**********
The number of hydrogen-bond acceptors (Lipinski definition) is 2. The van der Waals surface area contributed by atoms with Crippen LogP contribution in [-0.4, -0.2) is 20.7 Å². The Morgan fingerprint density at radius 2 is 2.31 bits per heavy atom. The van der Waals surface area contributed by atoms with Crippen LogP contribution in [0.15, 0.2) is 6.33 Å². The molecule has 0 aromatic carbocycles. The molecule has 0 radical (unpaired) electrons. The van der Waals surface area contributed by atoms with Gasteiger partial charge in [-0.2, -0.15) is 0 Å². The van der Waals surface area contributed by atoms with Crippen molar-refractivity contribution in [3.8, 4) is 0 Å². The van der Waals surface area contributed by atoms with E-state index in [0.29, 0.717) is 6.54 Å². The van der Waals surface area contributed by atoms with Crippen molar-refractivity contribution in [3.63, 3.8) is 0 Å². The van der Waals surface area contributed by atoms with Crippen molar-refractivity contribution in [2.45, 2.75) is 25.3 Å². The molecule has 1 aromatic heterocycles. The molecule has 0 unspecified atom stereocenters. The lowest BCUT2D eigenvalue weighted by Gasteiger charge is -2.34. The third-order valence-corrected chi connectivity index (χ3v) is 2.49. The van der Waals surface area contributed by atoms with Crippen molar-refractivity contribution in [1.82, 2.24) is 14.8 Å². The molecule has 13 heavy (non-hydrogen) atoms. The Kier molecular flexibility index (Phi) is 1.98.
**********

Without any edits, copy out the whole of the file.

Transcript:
The number of hydrogen-bond acceptors (Lipinski definition) is 2. The van der Waals surface area contributed by atoms with Crippen LogP contribution in [-0.4, -0.2) is 20.7 Å². The Morgan fingerprint density at radius 2 is 2.31 bits per heavy atom. The van der Waals surface area contributed by atoms with Crippen LogP contribution in [0.15, 0.2) is 6.33 Å². The molecule has 0 aromatic carbocycles. The molecule has 0 radical (unpaired) electrons. The van der Waals surface area contributed by atoms with Gasteiger partial charge in [-0.2, -0.15) is 0 Å². The van der Waals surface area contributed by atoms with Crippen molar-refractivity contribution in [3.8, 4) is 0 Å². The van der Waals surface area contributed by atoms with E-state index in [0.29, 0.717) is 6.54 Å². The van der Waals surface area contributed by atoms with Crippen molar-refractivity contribution in [3.63, 3.8) is 0 Å². The van der Waals surface area contributed by atoms with Crippen molar-refractivity contribution in [2.45, 2.75) is 25.3 Å². The molecule has 1 aromatic heterocycles. The molecule has 0 unspecified atom stereocenters. The lowest BCUT2D eigenvalue weighted by Gasteiger charge is -2.34. The third-order valence-corrected chi connectivity index (χ3v) is 2.49. The van der Waals surface area contributed by atoms with Crippen molar-refractivity contribution in [1.82, 2.24) is 14.8 Å². The molecule has 13 heavy (non-hydrogen) atoms. The Kier molecular flexibility index (Phi) is 1.98.